Five tips for cancer caregivers

If you’re supporting a friend or family member who is undergoing cancer treatment, you may not think of yourself as a “caregiver.” It’s a role that can be very rewarding, but also challenging and stressful.

You may find yourself juggling an incredible range of duties above and beyond what you regularly do at home and at work. From driving your loved one to appointments, to discussing medical issues with health care professionals, to making dinner every night, you may find that you’re taking care of nearly everything – except yourself.

But your loved one’s well-being depends on you, so it’s important that you also take care of yourself. Nancy Borstelmann, LICSW, MPH, a licensed clinical social worker who serves as Dana-Farber’s director of patient and family support and education, shares some tips that may help.

  • Find a balance. You’re more likely to be a better caregiver when you’re in good emotional and physical health. Try not to feel guilty about taking time for yourself. Rest when you’re tired, and try and incorporate exercise into every day. Even a short walk around the block can be refreshing. Plan healthy meals to make sure you’re getting good nutritional balance. Keep things simple to conserve energy.
  • Don’t go it alone. Ask family and friends to pitch in when needed, and don’t be afraid to delegate. If someone offers their help, accept it. Suggest a specific activity they can do, such as making a meal, providing a ride to a doctor’s appointment, or emailing health updates to friends and family.
  • Use tools to help you manage your time. Reduce your daily stress by getting things in order. Use a notebook or computer to get organized and track appointments and contacts. Keep important papers such as insurance forms and medication lists easily accessible.
  • Let it out. Know that it’s OK to feel overwhelmed or even angry once in a while. Share your feelings with others. Consider joining a support group or talking with friends and family about the challenges and stresses you face. Ask your loved one’s health care team how to find helpful advice for cancer caregivers or caregiver support groups. You may be surprised to see how much it helps to talk with others who know what you’re going through.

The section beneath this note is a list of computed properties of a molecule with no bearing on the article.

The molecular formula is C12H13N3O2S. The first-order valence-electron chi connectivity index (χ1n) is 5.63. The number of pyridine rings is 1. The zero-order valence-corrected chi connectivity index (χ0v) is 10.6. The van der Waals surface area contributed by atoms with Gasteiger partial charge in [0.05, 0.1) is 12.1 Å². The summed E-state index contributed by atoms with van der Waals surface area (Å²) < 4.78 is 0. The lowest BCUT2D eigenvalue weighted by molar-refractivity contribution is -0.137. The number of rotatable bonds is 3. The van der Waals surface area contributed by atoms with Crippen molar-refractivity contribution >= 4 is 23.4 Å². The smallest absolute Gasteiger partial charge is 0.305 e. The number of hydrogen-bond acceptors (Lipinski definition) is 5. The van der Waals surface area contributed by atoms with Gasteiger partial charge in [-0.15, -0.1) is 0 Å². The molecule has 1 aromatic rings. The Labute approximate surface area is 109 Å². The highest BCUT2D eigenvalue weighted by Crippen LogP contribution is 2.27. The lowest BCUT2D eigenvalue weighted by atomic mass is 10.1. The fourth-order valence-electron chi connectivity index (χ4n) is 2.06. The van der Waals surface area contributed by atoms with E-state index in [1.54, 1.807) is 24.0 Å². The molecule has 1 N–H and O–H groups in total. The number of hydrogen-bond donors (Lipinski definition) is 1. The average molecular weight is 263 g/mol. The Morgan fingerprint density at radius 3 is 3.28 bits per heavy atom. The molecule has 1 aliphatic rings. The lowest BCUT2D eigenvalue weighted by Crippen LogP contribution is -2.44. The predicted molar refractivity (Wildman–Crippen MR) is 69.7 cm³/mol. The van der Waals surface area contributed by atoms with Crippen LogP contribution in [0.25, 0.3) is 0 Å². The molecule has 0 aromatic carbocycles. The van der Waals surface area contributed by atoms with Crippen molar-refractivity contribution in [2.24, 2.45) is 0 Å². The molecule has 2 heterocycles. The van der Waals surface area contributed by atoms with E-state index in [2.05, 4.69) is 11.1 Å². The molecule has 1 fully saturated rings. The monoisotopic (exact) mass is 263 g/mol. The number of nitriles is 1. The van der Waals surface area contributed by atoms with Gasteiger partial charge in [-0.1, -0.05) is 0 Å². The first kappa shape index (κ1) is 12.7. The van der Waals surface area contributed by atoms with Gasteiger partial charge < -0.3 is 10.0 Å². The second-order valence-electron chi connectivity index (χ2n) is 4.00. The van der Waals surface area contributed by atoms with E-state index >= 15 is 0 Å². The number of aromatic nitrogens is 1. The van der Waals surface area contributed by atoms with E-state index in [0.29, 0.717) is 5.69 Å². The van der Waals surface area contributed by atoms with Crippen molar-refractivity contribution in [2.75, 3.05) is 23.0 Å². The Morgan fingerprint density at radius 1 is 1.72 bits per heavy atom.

• Stay in touch with your loved one. Responding to a cancer diagnosis is challenging, but when possible you and your loved one should try to continue to do activities together that you both enjoy. Slow down and cherish your time together. Visit with friends when you can, and try to keep a sense of humor. Take time to talk about how you both feel, and how you’re coping. Sharing experiences can strengthen your relationship and help you feel more connected amidst all the challenges.

Are you a cancer caregiver? What tips do you have for someone who may just be taking on this new role?

3 thoughts on “Five tips for cancer caregivers”

  1. Great tips — thanks for sharing them. Here are a few tips I share with cancer caregivers…Be as compassionate with with yourself as you are with others. Set the bar low enough to be achievable. Bring a bit of mindfulness into to each day by simply noticing one thing you didn’t notice yesterday. And most important…remember to BREATHE!

  2. Almost 2 years into my journey as a caregiver, I would say that asking for help is not always easy. Sometimes you can’t figure out what you need far enough in advance to arrange to get it from someone else. That is okay too. Other times, you are surprised that family is not as helpful as you thought they would be. They just don’t know what to do. My best advice would be to start with local information resources, like a therapist or a senior center. Even if you are not elderly, seniors have established networks to help each other and might either be able to help you or identify another organization in town that can. Also, check to see if your town has a Neighbor Brigade. I have often found it easier taking help from strangers, whose busy lives I am unfamiliar with, than my own family and friends. God bless you!

    • Finding “caregiver” support groups has been one of the most difficult challenges for me. It has been three years of “fighting cancer” with my husband and I am still searching for the support group. I am grateful that I could turn to a professional psychologist for that listening support.

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